Click here to watch

Written version

  • Global stock markets continued heading down in February after a poor start to the year in January. The thought of tightening monetary policy combined with Russia invading Ukraine has caused investors to flee to safer assets. As a result, the Morgan Stanley Capital International (MSCI) All Country World Index lost 2.70% in February. As expected, the current environment hurt emerging markets more than their developed counterparts, with the MSCI Emerging Markets Index losing 3.06% as compared with -2.65% from the MSCI World Index.
  • The major headline is the Russian invasion of Ukraine, which many have declared the largest warfare operation in Europe since World War II. The United States and its allies have imposed numerous sanctions on Russia, including the major Russian banks, to try to cripple its economy. Most strategists are, however, keeping a close eye on how much Russian oil could be kept off the market as this will undoubtedly drive the oil price higher and echo across all other markets.
  • Data from the US gave mixed signals in February. The Institute of Supply Management’s Manufacturing Purchasing Managers Index (ISM Manufacturing PMI) fell to 57.6 in January as compared with 58.7 the month before. This marks the weakest growth since September 2020 and can be attributed to the continuing constraints on supply as well as labour shortages.
  • Inflation also continues its relentless rise as the US consumer price index (CPI) advanced 7.5% year-on-year (y/y) in January, the highest reading in around 40 years. The biggest contributor continues to be energy prices with the Russia-Ukraine conflict likely to add fuel to the fire. Despite the rise in inflation and surging Covid cases, retail sales still jumped 3.8% month-on-month (m/m) in January pointing to a rebound in consumer activity.
  • Fed Chair Jerome Powell has also reiterated that they are not afraid to raise rates faster than initially planned if needed to put an end to the ever-rising prices. As such, a 25-basis point hike at their March meeting is fully priced into the market as well as a 64% chance of another five hikes before year-end (data from Chicago Mercantile Exchange Group).
  • Growth in China continues to be revised downward as the indebted property market, government crackdowns and a zero-Covid strategy for lockdowns all add to concerns over the world’s second-largest economy. This caused The International Monetary Fund to revise down Chinese growth to 4.8% from 5.7% for 2022 citing that “imbalances in the Chinese economy have worsened and delayed China’s transition to consumption-led growth”.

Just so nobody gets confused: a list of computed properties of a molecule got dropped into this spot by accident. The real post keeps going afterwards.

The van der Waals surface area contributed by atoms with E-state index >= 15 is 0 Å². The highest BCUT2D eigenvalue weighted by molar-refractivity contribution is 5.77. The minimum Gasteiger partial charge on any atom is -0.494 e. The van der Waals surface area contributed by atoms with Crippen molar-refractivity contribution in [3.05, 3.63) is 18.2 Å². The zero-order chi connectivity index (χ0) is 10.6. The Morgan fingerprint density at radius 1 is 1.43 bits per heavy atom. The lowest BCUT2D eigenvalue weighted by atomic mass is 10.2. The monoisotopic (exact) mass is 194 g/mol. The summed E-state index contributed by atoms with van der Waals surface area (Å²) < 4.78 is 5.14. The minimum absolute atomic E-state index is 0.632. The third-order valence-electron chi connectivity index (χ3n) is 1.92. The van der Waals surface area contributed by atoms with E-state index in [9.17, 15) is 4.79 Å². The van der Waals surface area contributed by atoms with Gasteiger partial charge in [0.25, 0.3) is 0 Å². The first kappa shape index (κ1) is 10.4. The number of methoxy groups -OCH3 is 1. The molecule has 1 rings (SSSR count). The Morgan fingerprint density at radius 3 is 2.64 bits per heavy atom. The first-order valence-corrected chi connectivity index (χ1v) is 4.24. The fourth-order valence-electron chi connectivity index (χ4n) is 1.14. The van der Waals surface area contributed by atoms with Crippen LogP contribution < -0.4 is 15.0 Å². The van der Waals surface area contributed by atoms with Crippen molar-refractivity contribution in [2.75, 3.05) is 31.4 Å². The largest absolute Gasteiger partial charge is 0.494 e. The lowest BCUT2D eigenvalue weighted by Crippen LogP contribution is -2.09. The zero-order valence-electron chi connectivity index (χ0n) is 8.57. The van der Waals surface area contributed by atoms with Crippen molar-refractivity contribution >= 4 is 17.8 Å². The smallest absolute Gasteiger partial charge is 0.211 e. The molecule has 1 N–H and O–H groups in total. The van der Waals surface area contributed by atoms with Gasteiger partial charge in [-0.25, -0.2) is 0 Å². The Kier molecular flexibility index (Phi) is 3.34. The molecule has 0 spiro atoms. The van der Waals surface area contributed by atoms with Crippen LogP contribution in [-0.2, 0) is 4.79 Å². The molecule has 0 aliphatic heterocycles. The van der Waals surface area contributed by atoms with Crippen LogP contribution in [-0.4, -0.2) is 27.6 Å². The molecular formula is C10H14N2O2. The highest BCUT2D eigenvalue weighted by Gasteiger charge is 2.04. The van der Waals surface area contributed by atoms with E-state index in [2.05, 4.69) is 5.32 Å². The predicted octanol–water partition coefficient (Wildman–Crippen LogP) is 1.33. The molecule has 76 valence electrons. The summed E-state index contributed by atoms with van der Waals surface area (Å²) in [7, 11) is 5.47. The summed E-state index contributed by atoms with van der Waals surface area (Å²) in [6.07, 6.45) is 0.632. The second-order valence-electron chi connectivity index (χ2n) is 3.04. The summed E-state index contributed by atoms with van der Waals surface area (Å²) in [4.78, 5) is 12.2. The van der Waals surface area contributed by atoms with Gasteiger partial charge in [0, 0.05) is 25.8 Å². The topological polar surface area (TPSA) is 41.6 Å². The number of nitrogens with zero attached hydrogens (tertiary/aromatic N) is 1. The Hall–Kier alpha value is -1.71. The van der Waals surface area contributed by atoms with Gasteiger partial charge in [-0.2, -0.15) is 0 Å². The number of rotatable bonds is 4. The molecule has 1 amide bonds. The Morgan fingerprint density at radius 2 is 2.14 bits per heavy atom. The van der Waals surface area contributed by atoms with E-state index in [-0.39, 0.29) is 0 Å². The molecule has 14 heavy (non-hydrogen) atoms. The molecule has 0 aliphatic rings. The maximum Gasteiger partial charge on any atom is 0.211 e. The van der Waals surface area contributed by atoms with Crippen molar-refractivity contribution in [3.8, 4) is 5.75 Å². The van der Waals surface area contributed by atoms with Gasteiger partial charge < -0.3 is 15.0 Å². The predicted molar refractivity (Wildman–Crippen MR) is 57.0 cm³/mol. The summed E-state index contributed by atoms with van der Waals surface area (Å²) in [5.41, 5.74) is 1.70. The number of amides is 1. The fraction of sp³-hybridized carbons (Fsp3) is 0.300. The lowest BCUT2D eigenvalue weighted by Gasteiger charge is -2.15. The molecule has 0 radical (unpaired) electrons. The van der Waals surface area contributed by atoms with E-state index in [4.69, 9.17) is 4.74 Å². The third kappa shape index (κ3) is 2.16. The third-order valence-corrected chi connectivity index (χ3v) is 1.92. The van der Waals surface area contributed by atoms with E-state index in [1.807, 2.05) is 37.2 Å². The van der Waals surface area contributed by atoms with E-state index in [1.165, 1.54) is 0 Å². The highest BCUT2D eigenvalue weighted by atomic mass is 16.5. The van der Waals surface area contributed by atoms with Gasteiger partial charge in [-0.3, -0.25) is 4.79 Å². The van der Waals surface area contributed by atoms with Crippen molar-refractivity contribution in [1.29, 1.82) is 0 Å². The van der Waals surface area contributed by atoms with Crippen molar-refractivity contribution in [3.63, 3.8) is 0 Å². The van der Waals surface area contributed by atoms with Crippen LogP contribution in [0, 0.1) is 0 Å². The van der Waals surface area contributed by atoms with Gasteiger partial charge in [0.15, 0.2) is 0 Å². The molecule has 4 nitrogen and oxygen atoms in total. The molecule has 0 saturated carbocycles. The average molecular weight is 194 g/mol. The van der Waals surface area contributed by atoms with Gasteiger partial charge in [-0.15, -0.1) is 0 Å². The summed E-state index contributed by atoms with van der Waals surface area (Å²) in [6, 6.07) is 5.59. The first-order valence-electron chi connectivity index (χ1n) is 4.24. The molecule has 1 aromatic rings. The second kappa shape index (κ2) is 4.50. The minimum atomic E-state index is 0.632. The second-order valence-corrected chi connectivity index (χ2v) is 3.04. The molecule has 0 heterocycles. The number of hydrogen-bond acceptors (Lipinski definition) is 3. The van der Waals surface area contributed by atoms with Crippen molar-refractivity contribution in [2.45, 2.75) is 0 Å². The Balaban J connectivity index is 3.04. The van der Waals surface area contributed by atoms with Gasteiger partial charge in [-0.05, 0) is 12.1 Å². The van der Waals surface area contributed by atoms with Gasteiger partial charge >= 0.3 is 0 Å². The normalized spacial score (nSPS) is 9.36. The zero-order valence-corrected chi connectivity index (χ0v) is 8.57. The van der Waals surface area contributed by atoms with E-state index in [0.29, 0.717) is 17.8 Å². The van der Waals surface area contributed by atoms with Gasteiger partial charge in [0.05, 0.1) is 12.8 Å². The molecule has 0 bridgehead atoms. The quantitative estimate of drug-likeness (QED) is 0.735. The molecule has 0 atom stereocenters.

• The United Kingdom’s economy contracted by 0.2% (m/m) in December, less than forecasts of a 0.6% decline which indicates that the spread of the Omicron variant in the latter part of 2021 was not as severe as initially expected.
  • Preliminary estimates point to the UK Composite PMI jumping to 60.2 in February from 54.2 in January. This is a welcomed advance after disruptions due to Omicron slowed activity coming into the new year. The improvement in private sector activity is primarily due to an increase in travel and leisure spending.
  • Annual inflation in the UK advanced for a fourth consecutive month in January with the CPI figure hitting 5.5% (y/y). This is the highest reading since 1992 and well above the Bank of England’s (BoE) 2% target. The sustained rise will put pressure on the BoE to raise interest rates yet again at their next meeting.
  • Locally, manufacturing production declined 0.1% in December, thus marking the third consecutive month of contractions. The biggest drag came from the production of vehicles and other transport equipment as supply issues continue to linger. On a more positive note, retail sales rose for the fourth consecutive month, advancing 3.1% (y/y) in December.
  • Inflation slowed to 5.7% (y/y) in January as compared to 5.9% the month before. Whilst this can be seen as a slight improvement, the figure remains near the top of the South African Reserve Bank’s 3-6% target. As such, the consensus is for another 25-basis point hike in the repo rate to 4.25% at the Reserve Bank’s March meeting.
  • The rand had a volatile month due to Russia’s invasion of Ukraine causing investors to seek the comfort of safer assets. As such, the rand is currently trading at R15.38 against the greenback (at time of writing) after hitting a low of R14.91 earlier this month. The rand still managed to end up against all three majors in February, gaining 0.13% against the USD, followed by 0.25% against the euro and 0.32% against the pound.
  • South African equities continue to show resilience and advanced yet again in February. The FTSE/JSE All Share Index returned 1.60% for the month. The resource sector continues to prop up the local bourse due to advancing commodity prices. As such resources gained 14.34% for February, followed by financials with 3.57% and industrials losing 7.73%.
  • One month index movements:
    • JSE All Share Index: 1.60%
    • S&P 500 (US): -3.14%
    • FTSE (UK): -0.08%

Source: Investing.com and Trading Economics